I’m a sucker for romance. While I don’t read straight romances, my favorite reads tend to include a satisfying love story along with great writing, smooth storytelling, and—a crucial element for me—endearing characters of depth and complexity. At the top of my list is Lois McMaster Bujold’s Vorkosigan saga, started with a great love story (Cordelia and Aral Vorkosigan) and then took a leisurely arc of seven or eight books and more than a decade in fictional time to find Miles the perfect mate. Diana Gabaldon’s Outlander series and Dorothy Dunnett’s Lymond series are on the list: complex historicals brimming with excitement and a touch of magic, both with extraordinarily charismatic heroes who find (immediately or eventually) a larger-than-life Big Love. In the Dunnett books, the ultimate heroine is only ten years old when she and the hero first meet. In mysteries, I’m particularly fond of Julia Spencer-Fleming’s Rev. Clare Fergusson and Russ Van Alstyne and Margaret Maron’s Judge Deborah Knott and Dwight Bryant (both brilliant examples of the traditional amateur sleuth with a law enforcement partner). In the first case, it’s love at first sight and obstacles to overcome in book after book. In the other, Maron herself has said when she started the series, she had no idea that Deborah and Dwight would fall in love.
In the past, I’ve said that it’s ironic that though I love romantic stories, I didn’t write one. Now, reviewing my literary role models, I can see that I was instinctively falling into the pattern of allowing the protagonist’s love story to unfold slowly over the course of a series arc. In the case of my protagonist, recovering alcoholic Bruce Kohler, it was not a matter of building the tension, peak after peak, in one evolving relationship, as Julia Spencer-Fleming does so brilliantly. Rather, like Miles Vorkosigan (if I dare to mention my own work and the dazzling Bujold’s in the same breath), Bruce has a lot of growing up to do before he can choose the right mate.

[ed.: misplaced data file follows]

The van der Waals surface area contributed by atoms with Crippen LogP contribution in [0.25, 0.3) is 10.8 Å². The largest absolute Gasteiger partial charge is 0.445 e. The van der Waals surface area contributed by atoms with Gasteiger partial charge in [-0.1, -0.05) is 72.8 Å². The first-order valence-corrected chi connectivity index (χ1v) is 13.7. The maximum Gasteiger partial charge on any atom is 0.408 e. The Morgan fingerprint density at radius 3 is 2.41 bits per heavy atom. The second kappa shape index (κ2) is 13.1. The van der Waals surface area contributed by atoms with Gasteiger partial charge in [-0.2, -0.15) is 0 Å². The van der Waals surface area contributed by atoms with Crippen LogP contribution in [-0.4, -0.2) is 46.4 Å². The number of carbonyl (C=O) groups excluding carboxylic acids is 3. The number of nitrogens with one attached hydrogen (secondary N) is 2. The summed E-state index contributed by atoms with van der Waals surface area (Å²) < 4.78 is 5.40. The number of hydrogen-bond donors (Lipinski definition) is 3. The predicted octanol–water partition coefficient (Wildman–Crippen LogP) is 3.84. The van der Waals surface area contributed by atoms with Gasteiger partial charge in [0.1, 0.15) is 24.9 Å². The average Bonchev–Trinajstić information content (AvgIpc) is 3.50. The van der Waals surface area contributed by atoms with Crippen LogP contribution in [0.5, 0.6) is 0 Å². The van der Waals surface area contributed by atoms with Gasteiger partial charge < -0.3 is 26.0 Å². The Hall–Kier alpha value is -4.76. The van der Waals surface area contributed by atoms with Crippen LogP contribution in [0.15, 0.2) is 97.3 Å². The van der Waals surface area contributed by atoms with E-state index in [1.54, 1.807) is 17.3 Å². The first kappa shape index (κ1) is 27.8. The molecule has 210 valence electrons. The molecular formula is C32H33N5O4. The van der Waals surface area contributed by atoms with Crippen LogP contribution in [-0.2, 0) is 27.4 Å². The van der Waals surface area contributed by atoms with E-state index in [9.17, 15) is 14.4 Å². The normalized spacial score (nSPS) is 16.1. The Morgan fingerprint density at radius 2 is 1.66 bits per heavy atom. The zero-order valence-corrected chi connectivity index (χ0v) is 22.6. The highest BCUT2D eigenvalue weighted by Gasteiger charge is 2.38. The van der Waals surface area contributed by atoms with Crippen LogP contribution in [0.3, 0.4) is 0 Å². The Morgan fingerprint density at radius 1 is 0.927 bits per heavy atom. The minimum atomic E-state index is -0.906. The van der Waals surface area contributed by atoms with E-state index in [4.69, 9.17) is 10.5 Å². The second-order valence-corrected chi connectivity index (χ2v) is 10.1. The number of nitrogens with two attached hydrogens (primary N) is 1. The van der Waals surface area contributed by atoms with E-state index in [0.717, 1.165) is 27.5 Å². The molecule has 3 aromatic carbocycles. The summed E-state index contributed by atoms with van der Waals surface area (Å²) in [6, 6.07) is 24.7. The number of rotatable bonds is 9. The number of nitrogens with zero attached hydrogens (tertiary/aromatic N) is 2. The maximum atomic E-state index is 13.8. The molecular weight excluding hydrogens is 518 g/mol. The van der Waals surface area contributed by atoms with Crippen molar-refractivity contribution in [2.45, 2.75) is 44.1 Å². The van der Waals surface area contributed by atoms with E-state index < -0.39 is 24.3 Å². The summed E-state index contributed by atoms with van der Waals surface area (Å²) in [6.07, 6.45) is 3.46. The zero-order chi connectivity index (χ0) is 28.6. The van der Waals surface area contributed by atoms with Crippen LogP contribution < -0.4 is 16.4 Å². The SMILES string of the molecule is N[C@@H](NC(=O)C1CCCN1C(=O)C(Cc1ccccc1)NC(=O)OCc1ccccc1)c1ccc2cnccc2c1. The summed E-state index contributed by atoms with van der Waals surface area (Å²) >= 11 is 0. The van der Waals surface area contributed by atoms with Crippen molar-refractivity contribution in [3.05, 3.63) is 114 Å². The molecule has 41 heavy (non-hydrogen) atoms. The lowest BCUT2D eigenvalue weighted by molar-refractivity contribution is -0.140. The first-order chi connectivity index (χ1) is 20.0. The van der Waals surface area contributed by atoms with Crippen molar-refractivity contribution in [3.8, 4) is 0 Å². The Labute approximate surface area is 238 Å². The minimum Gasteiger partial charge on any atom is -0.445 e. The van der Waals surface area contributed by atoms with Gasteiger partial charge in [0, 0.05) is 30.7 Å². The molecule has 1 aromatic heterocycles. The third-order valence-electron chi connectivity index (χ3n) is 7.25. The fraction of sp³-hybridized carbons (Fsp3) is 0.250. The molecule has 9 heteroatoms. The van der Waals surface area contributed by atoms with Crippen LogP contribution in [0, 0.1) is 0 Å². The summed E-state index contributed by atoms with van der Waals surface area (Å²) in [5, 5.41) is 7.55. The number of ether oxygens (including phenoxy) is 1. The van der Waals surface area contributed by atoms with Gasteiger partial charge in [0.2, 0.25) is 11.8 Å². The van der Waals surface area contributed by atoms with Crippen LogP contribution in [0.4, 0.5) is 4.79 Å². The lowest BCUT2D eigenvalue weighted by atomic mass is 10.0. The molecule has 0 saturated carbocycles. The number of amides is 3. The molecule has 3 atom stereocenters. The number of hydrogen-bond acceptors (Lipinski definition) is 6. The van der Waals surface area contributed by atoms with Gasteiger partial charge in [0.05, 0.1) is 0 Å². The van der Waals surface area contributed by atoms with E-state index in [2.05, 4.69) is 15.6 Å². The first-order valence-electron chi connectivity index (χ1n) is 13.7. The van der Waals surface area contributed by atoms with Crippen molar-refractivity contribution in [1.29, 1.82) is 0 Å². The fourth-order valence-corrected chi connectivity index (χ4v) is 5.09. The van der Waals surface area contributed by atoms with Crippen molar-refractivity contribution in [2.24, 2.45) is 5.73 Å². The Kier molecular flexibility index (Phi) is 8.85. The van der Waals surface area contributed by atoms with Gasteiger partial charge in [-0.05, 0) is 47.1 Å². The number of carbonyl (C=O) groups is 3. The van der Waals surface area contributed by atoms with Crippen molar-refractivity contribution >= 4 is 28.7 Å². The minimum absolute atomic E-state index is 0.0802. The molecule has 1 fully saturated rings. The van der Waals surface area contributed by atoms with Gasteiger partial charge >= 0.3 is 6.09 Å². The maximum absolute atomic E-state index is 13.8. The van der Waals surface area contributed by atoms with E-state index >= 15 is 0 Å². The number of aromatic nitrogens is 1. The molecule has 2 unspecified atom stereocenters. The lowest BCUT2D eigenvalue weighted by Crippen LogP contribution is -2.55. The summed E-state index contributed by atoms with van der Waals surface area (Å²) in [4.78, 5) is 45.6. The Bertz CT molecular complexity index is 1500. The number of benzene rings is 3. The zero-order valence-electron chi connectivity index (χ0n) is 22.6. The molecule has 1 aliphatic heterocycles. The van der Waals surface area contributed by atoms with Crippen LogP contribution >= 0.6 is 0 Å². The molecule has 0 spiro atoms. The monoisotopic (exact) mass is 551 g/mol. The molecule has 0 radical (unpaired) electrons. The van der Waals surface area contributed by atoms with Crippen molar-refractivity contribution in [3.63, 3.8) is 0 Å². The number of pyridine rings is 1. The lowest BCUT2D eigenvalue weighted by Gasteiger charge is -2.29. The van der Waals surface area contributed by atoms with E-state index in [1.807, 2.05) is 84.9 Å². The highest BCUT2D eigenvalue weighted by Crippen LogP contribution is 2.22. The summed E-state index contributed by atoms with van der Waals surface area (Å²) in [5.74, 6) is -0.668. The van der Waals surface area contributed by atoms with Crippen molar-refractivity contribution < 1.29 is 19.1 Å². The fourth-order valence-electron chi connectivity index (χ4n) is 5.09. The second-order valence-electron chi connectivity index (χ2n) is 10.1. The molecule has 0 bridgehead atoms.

The theme of my mystery series, recovery from alcoholism, codependency, and other addictions and compulsions, gave Bruce some very good reasons not to have a girlfriend. The first book, Death Will Get You Sober, started with Bruce hitting bottom in a detox on the Bowery.
The secondary theme and subplot of the series, Bruce’s friendship with his two sleuthing sidekicks, his best friend Jimmy and Jimmy’s girlfriend Barbara, also supported Bruce’s lack of a love interest in the first book. Bruce has deeply disappointed Jimmy and Barbara, and a big part of his motivation for staying sober and solving the murders is to give the friendship a second chance. There’s a lot of love in this triumvirate, and some readers noticed a teeny bit of sexual tension between Bruce and Barbara, though it was essential to the story I wanted to tell that this would be resolved harmlessly at the end of the first book.
Bruce actually had a girlfriend in the manuscript I intended to be the second book of the series, which was rejected by my publisher at the time. Bruce is still fairly new in sobriety. Jimmy and Barbara are taking a weekend couples workshop, and Bruce tags along. The obnoxious relationship guru is murdered, and Bruce promptly falls for his widow. But this relationship has nowhere to go, and it’s apparent throughout the story.
In the new book, Death Will Extend Your Vacation, Bruce and his friends take shares in a clean and sober group house in the Hamptons.